by Amy Goodman and Denis Moynihan
Juneteenth is the newest federal holiday, signed into law by President Biden in 2021. It commemorates June 19th, 1865, the day enslaved people in Texas first learned they were free, more than two and a half years after they were declared free by President Lincoln in his Emancipation Proclamation.
For generations, formerly enslaved people and their descendants have observed Juneteenth. It has grown over the decades, embraced by an increasingly diverse population that realizes its historical importance. But despite Juneteenth’s long overdue acceptance as a federal holiday, the Black population of the United States still suffers intolerable levels of discrimination, de facto segregation, health and wealth disparity, and many other symptoms of systemic racism.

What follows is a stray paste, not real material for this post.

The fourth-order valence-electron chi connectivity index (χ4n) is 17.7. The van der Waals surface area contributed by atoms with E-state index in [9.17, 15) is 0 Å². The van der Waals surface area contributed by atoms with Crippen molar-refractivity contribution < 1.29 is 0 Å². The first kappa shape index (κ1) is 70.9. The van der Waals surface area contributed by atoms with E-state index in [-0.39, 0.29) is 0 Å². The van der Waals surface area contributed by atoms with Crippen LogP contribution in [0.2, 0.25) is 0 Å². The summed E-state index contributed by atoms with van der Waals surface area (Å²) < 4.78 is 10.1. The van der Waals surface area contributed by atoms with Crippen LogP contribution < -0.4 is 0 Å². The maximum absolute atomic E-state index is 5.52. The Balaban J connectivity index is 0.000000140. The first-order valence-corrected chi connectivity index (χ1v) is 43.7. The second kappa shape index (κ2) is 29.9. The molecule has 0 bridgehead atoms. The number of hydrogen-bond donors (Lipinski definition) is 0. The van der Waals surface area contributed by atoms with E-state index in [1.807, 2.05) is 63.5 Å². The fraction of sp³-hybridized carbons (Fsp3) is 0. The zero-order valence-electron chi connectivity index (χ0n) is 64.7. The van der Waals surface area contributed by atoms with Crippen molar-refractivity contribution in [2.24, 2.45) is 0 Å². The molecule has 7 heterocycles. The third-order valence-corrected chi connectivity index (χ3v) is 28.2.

Olympic track and field star Tori Bowie was just 32 years old when she died at home last month. The Orange County, Florida medical examiner reported she was eight months pregnant and in labor when she died, most likely from eclampsia, a complication of pregnancy. Bowie, who was Black, won bronze, silver and gold medals in the 2016 Olympic games in Rio de Janeiro. The CDC recently marked Black Maternal Health Week in April, noting that Black women are three times more likely to die from pregnancy complications than white women.
Bowie’s Olympic teammate Tianna Bartoletta wrote after learning of her death, “As of June 2023…3 of the 4 members of Team USA’s 4×100m relay team…who ran the second fastest time in history, and brought home the gold medal…have nearly died or did die in childbirth. We deserve better. #BlackMaternalHealthCrisis.”